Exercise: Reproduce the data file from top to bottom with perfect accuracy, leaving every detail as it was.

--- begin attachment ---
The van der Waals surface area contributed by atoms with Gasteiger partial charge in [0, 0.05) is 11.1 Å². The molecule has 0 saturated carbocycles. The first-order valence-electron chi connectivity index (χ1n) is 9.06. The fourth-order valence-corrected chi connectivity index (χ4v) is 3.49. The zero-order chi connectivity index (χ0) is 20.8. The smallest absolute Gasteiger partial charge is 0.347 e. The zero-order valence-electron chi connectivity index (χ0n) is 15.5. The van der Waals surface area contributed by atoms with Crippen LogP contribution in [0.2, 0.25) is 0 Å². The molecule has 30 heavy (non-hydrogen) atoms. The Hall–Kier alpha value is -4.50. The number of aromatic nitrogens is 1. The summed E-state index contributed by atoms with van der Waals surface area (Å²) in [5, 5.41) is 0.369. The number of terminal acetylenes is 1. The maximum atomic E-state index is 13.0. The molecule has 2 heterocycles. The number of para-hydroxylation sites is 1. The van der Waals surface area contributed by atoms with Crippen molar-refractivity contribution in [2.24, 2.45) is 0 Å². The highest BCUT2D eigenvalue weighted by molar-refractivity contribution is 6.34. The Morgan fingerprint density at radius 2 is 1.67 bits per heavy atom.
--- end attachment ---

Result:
The van der Waals surface area contributed by atoms with Gasteiger partial charge in [0, 0.05) is 11.1 Å². The molecule has 0 saturated carbocycles. The first-order valence-electron chi connectivity index (χ1n) is 9.06. The fourth-order valence-corrected chi connectivity index (χ4v) is 3.49. The zero-order chi connectivity index (χ0) is 20.8. The smallest absolute Gasteiger partial charge is 0.347 e. The zero-order valence-electron chi connectivity index (χ0n) is 15.5. The van der Waals surface area contributed by atoms with Crippen LogP contribution in [0.2, 0.25) is 0 Å². The molecule has 30 heavy (non-hydrogen) atoms. The Hall–Kier alpha value is -4.50. The number of aromatic nitrogens is 1. The summed E-state index contributed by atoms with van der Waals surface area (Å²) in [5, 5.41) is 0.369. The number of terminal acetylenes is 1. The maximum atomic E-state index is 13.0. The molecule has 2 heterocycles. The number of para-hydroxylation sites is 1. The van der Waals surface area contributed by atoms with Crippen molar-refractivity contribution in [2.24, 2.45) is 0 Å². The highest BCUT2D eigenvalue weighted by molar-refractivity contribution is 6.34. The Morgan fingerprint density at radius 2 is 1.67 bits per heavy atom.